Phosgene Oxime Exposure Follow-up

Updated: Jun 24, 2016
  • Author: Erik D Schraga, MD; Chief Editor: Zygmunt F Dembek, PhD, MPH, MS, LHD  more...
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Follow-up

Further Outpatient Care

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  • Patients may be treated on an outpatient basis once respiratory symptoms have resolved and nonparenteral analgesics are adequate for pain control.

  • Instruct the patient on appropriate wound care techniques and provide close follow-up care to the patient to ensure adequate healing.

  • Ophthalmology follow-up care to ensure resolution of ocular injuries also is important.

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Further Inpatient Care

Pain associated with phosgene oxime (CX) exposure typically remains severe for several days. Consider admission for pain control. Admit any patients demonstrating significant respiratory symptoms for observation and supportive care.

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Inpatient & Outpatient Medications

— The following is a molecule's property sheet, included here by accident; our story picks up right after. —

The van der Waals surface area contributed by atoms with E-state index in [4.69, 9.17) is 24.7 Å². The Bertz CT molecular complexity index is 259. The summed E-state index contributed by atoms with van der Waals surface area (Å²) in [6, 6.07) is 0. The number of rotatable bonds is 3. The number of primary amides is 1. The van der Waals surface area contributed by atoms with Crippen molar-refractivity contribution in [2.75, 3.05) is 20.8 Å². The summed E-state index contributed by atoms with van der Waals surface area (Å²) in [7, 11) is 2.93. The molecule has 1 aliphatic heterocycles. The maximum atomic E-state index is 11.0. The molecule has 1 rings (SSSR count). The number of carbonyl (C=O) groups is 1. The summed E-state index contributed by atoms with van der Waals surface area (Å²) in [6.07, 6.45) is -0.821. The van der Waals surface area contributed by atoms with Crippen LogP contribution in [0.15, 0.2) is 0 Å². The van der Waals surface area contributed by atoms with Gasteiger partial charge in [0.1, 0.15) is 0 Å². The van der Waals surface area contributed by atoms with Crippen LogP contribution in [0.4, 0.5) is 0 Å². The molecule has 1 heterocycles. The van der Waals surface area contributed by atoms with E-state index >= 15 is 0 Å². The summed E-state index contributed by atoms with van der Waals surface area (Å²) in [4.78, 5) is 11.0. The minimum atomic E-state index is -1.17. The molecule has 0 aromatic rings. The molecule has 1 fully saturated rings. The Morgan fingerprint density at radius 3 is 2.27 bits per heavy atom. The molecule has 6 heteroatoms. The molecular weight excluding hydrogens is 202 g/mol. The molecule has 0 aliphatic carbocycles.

Inpatient medications include the following:

  • Parenteral analgesics (eg, morphine, meperidine)
  • Broad-spectrum ophthalmic antibiotic ointments for eye injuries
  • Broad-spectrum topical antibiotic ointments for skin burns

Outpatient medications include oral analgesics (eg, codeine, oxycodone) if continued pain management is required after discharge and continued antibiotic ointments for eye and skin injuries until full healing has occurred.

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Transfer

Transfer to a higher-level medical center may be required for severe pulmonary CX injuries if the initial hospital is unable to provide the necessary intensive care support. Secure the airway and initiate ventilatory support prior to transfer.

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Complications

Potential complications include the following:

  • Scarring
  • Wound infections
  • Loss of vision
  • Death from severe respiratory injury
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Prognosis

Prognosis is generally good for minimal exposures. Severe and early respiratory distress portends a poor prognosis.

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Patient Education

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